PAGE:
The 3 Parts of Reading

Reading has three INTEGRAL parts and all are necessary, these are not presented in any order:

  • Phonics
  • Sight Words
  • Contextual
Phonics are the pieces of the puzzle, the sound components that make up words. Speech alone is only 1/2 of phonics. Its the association with the spoken sounds to the letter or letter combinations which make up the written word.

When the brain (and in the case of people who were very early exposed to reading -- meaning seeing the words while being read to at a very early age, the BRAIN associates these phonetic letter combinations and many sounds for one letter -vowels- into the subconscious.)

Phonetic reading in the beginning when taught to children in a methodical way is mechanical, (this is the typical 5-6 yo) but as the brain experiences the relationships, it comes to a point when it becomes automatic and it is done lickety split. Its true that as adults after reading for a long time, we no longer use this mechanical process until we come to a contextual or unknown word.

Once a word is learned, it moves over into the sight words bank of KNOWN words.

Sight Words are words that are either memorized, learned through phonetic means or learned through a contextual process -- even if only learned as a word on a card and memorized by sight with its vocal pronunciation they are all ways in which the brain maps these words. As we are exposed to books, reading and the symbols of things, this supply of known Sight Words grows.  The more we read, the larger this Sight Words Bank becomes over time.  Even if the phonemic code is never directly taught, it is subliminally recorded in the brain. Eventually this phonemic coding is accessed when words are looked up in the dictionary, where we see yet another set of symbols to aid with the phonemic code to sound out the word. In the effort to learn to write the rules of spelling also come into play.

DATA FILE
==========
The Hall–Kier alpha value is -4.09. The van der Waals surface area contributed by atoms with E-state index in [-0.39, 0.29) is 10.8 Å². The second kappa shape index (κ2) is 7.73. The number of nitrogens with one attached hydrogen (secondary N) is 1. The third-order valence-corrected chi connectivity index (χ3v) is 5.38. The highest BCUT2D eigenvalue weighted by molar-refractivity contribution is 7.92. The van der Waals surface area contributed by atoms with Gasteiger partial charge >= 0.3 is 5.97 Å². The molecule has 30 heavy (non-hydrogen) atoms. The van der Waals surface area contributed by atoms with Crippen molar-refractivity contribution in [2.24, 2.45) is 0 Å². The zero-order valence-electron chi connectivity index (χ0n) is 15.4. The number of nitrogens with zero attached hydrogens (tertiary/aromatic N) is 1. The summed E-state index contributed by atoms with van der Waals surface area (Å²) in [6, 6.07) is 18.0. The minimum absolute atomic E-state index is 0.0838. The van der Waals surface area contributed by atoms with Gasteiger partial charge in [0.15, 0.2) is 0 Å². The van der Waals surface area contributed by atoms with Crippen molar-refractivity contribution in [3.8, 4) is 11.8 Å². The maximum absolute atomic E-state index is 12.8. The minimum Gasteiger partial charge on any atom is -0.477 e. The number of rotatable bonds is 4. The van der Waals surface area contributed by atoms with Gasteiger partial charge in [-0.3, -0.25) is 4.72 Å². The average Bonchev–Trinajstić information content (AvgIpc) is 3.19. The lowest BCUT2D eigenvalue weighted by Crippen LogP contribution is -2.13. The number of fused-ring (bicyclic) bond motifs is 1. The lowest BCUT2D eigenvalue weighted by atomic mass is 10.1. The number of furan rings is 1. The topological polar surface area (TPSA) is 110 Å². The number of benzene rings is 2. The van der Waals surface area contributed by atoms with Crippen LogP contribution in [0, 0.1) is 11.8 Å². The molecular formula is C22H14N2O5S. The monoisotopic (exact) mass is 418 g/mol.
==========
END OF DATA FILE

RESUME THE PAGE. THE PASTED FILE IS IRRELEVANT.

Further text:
Contextual is where we guess the meaning of a word based upon the place we encounter it. The essence of the meaning is derived from the context in which it is used. We also guess the pronunciation of a word, and depending upon how many words are in our 'sound bank'  we do apply some sense of phonics -- whether it is mechanically or experience taught, our brain does eventually map a phonetic code. How strong or weak it is also depends upon the amount of reading experience the learner has had. As more experience is gained then the ability to sound out new words increases.

When this happens we don't know HOW to read the word, but we typically SOUND it out phonetically with the code as our brain understands it.  As we re-encounter this new unknown word, it eventually also moves into our Sight Words bank, because the meaning is applied. Eventually to pronounce it right becomes refined through the process of hearing others saying the word correctly, reading a dictionary to learn the meanings of the word and a code which describes the phonetic or correct sounds for the word. It is through this process these that Contextual words  also become KNOWN and move into the Sight Words Bank.

I'm not saying that there is any ORDER of these three, with which we must learn to read.  However, everyone DOES learn through these three parts of reading.

ALL THREE are needed.

Bottom line, the more practice in the process of reading, the easier and more second nature reading becomes.